City Council is considering stepping up local enforcement of state law that prohibits the sale of tobacco to minors.

Gilroy and Morgan Hill didn’t do so well in the 12th annual State of Tobacco Control 2014 report released Wednesday by the American Lung Association.
Scores were given to 14 cities in Santa Clara County, plus a score for unincorporated areas. Seven cities got an F – including Gilroy – and Morgan Hill was given a D. Unincorporated county got the only A and Campbell scored the highest with a B.
Gilroy scored zeroes in the grading categories of “Smokefree Housing” and “Reducing Sales of Tobacco Products.” The city’s one out of a possible 12 points was awarded in the category of Smokefree Outdoor Air for “dining” and “recreation areas,” according to the report.
Overall, Morgan Hill got three out of the possible 12 points. Like Gilroy, it received zero points in the “Smokefree Housing” and “Reducing Sales of Tobacco Products” categories but did a little better in the “Smokefree Outdoor Air” category.
The report, which grades all California cities and counties on key tobacco control policies, states that tobacco use “is still a health crisis 50 years after the first Surgeon General’s report on smoking,” and that the battle to reduce smoking has “all but stalled in most states.”
“Despite great strides in reducing smoking rates in America, tobacco use remains the leading cause of preventable death and illness in the U.S.,” said Anita Lee, Interim CEO of the American Lung Association in California. “We must renew our commitment to stopping tobacco from robbing another generation of Americans of their health and future. We cannot afford another 50 years of tobacco use.”
The report tracks yearly progress on key tobacco control policies at federal and state levels, assigning grades based on whether laws are adequately protecting citizens from “the enormous toll tobacco use takes on lives and the economy,” according to a press release from the American Lung Association.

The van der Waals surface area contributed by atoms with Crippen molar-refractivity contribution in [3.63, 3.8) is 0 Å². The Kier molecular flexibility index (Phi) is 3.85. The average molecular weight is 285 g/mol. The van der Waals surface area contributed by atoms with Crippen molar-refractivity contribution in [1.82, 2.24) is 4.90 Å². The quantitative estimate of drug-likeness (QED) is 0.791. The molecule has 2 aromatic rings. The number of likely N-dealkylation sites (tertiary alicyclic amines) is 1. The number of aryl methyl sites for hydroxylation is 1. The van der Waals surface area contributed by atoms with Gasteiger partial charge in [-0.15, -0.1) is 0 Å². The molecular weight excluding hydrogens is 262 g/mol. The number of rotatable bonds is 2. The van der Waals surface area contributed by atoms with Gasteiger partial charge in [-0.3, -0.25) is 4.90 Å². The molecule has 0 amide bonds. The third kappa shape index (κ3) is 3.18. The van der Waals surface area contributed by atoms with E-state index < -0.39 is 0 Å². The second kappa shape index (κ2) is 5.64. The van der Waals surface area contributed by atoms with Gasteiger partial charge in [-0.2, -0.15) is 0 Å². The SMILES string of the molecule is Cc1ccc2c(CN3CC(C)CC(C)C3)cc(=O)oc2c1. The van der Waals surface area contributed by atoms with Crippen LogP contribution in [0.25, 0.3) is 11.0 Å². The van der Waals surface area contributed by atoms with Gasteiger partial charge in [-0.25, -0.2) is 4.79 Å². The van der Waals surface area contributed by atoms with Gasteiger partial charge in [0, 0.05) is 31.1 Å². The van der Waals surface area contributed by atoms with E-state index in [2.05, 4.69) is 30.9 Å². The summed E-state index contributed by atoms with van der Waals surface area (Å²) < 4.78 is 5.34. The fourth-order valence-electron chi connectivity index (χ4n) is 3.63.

This year marks the 50th anniversary of the historic 1964 Surgeon General’s report that linked smoking to lung cancer and other diseases for the first time, according to the association.
The report issued grades for all 482 cities and 58 counties in California on local tobacco control policies. Of those, 330 cities and counties – more than 60 percent of all municipalities – received an F for their overall tobacco grade, the press release reads.
“The policies reflected in this report demonstrate the leadership at the local level to ensure that all Californians breathe clean and healthy air,” said Marsha Ramos, Chair of the American Lung Association California Governing Board. “No matter how big or small the city or county, local tobacco control policies saves lives. Tobacco use continues to take a toll on the lives of both adults and kids, so these grades represent real health consequences.”
The American Lung Association identifies the three largest cigarette manufacturers as Altria, Reynolds American and Lorillard, who in 2013 “continued their aggressive expansion into tobacco products other than cigarettes.”
“These companies continue to maintain their stranglehold on America’s youth and reap profits from smokeless tobacco, cigars and now e-cigarettes,” the press release states.
By the numbers
18 percent: National smoking rate
36,000: Number of deaths caused annually by tobacco use in California
30,000: Number of kids who start smoking each year in California
$18.1 billion: Combined health care and lost productivity that tobacco use has cost the state’s economy
Source: The American Lung Association
Overall tobacco control grades
Campbell: B
Cupertino: F
Gilroy: F
Los Altos: F
Los Altos Hills: F
Los Gatos: D
Milpitas: F
Morgan Hill: D
Mountain View: D
Palo Alto: D
San Jose: C
Santa Clara: F
Saratoga: D
Sunnyvale: F
Unincorporated county: A

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